Subject: Social Sciences, Psychology Keywords: multimodal experiment; multisensory experiment; automatic device integration; open-source; PsychoPy; Unity; Virtual Reality (VR); Lab Streaming Layer; LabRecorder; LabRecorderCLI; Windows command line (cmd.exe)
Online: 12 October 2020 (07:06:28 CEST)
The human mind is multimodal. Yet most behavioral studies rely on century-old measures of behavior—task accuracy and latency (response time). Multimodal and multisensory analysis of human behavior creates a better understanding of how the mind works. The problem is that designing and implementing these experiments is technically complex and costly. This paper introduces versatile and economical means of developing multimodal-multisensory human experiments. We provide an experimental design framework that automatically integrates and synchronizes measures including electroencephalogram (EEG), galvanic skin response (GSR), eye-tracking, virtual reality (VR), body movement, mouse/cursor motion and response time. Unlike proprietary systems (e.g., iMotions), our system is free and open-source; it integrates PsychoPy, Unity and Lab Streaming Layer (LSL). The system embeds LSL inside PsychoPy/Unity for the synchronization of multiple sensory signals—gaze motion, electroencephalogram (EEG), galvanic skin response (GSR), mouse/cursor movement, and body motion—with low-cost consumer-grade devices in a simple behavioral task designed by PsychoPy and a virtual reality environment designed by Unity. This tutorial shows a step-by-step process by which a complex multimodal-multisensory experiment can be designed and implemented in a few hours. When conducting the experiment, all of the data synchronization and recoding of the data to disk will be done automatically.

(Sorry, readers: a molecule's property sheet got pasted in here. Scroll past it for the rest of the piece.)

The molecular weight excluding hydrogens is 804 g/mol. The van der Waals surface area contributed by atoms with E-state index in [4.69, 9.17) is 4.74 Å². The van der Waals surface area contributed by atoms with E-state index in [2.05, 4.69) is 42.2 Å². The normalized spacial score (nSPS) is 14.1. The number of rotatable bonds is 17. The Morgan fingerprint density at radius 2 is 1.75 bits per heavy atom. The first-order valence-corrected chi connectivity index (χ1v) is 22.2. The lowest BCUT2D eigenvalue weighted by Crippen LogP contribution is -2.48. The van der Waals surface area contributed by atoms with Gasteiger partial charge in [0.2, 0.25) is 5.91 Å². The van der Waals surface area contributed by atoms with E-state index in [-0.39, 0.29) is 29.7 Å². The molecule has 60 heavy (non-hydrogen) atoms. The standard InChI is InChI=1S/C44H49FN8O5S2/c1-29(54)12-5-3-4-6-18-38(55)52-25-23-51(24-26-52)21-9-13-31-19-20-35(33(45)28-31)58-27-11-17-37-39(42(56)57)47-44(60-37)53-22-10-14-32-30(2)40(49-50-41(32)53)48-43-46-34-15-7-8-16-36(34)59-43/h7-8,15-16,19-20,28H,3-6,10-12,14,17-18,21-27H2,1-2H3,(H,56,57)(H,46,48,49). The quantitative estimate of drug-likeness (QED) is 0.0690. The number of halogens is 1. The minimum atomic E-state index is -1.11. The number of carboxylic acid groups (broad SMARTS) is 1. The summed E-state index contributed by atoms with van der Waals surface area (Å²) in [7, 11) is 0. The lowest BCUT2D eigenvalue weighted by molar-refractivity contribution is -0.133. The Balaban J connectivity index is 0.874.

ARTICLE | doi:10.20944/preprints202203.0403.v1
Subject: Computer Science And Mathematics, Artificial Intelligence And Machine Learning Keywords: behavioral change prediction; learned features; deep feature learning; handcrafted features; bidirectional long-short term memory; autoencoders; temporal convolutional neural network; clinical decision support system; multisensory stimulation therapy; physiological signals.
Online: 31 March 2022 (08:38:58 CEST)
Predicting change from multivariate time series has relevant applications ranging from medical to engineering fields. Multisensory stimulation therapy in patients with dementia aims to change the patient’s behavioral state. For example, patients who exhibit a baseline of agitation may be paced to change their behavioral state to relaxed. This study aims to predict changes in behavioral state from the analysis of the physiological and neurovegetative parameters to support the therapist during the stimulation session. In order to extract valuable indicators for predicting changes, both handcrafted and learned features were evaluated and compared. The handcrafted features were defined starting from the CATCH22 feature collection, while the learned ones were extracted using a Temporal Convolutional Network, and the behavioral state was predicted through Bidirectional Long Short-Term Memory Auto-Encoder, operating jointly. From the comparison with the state-of-the-art, the learned features-based approach exhibits superior performance with accuracy rates of up to 99.42% with a time window of 70 seconds and up to 98.44% with a time window of 10 seconds.